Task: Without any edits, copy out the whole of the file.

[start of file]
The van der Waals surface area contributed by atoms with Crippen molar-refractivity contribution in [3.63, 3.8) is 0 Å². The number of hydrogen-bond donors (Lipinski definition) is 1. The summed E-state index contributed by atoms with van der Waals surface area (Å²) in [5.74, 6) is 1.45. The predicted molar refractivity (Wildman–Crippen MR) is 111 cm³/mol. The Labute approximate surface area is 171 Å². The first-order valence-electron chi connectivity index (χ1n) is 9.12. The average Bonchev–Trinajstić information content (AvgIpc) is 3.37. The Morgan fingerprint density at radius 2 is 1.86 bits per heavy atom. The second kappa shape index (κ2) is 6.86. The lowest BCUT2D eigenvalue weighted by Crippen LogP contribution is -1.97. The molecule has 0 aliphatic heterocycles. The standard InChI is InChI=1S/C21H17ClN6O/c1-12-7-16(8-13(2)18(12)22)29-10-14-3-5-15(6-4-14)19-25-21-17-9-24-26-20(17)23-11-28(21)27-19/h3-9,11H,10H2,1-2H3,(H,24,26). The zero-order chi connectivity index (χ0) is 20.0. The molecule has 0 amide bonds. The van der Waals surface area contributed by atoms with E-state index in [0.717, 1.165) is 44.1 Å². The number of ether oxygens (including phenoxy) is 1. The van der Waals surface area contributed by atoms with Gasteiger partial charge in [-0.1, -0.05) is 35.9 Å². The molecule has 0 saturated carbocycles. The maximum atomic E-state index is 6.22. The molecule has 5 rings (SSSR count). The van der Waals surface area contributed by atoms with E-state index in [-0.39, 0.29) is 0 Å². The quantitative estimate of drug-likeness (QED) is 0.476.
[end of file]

The van der Waals surface area contributed by atoms with Crippen molar-refractivity contribution in [3.63, 3.8) is 0 Å². The number of hydrogen-bond donors (Lipinski definition) is 1. The summed E-state index contributed by atoms with van der Waals surface area (Å²) in [5.74, 6) is 1.45. The predicted molar refractivity (Wildman–Crippen MR) is 111 cm³/mol. The Labute approximate surface area is 171 Å². The first-order valence-electron chi connectivity index (χ1n) is 9.12. The average Bonchev–Trinajstić information content (AvgIpc) is 3.37. The Morgan fingerprint density at radius 2 is 1.86 bits per heavy atom. The second kappa shape index (κ2) is 6.86. The lowest BCUT2D eigenvalue weighted by Crippen LogP contribution is -1.97. The molecule has 0 aliphatic heterocycles. The standard InChI is InChI=1S/C21H17ClN6O/c1-12-7-16(8-13(2)18(12)22)29-10-14-3-5-15(6-4-14)19-25-21-17-9-24-26-20(17)23-11-28(21)27-19/h3-9,11H,10H2,1-2H3,(H,24,26). The zero-order chi connectivity index (χ0) is 20.0. The molecule has 0 amide bonds. The van der Waals surface area contributed by atoms with E-state index in [0.717, 1.165) is 44.1 Å². The number of ether oxygens (including phenoxy) is 1. The van der Waals surface area contributed by atoms with Gasteiger partial charge in [-0.1, -0.05) is 35.9 Å². The molecule has 0 saturated carbocycles. The maximum atomic E-state index is 6.22. The molecule has 5 rings (SSSR count). The van der Waals surface area contributed by atoms with E-state index in [-0.39, 0.29) is 0 Å². The quantitative estimate of drug-likeness (QED) is 0.476.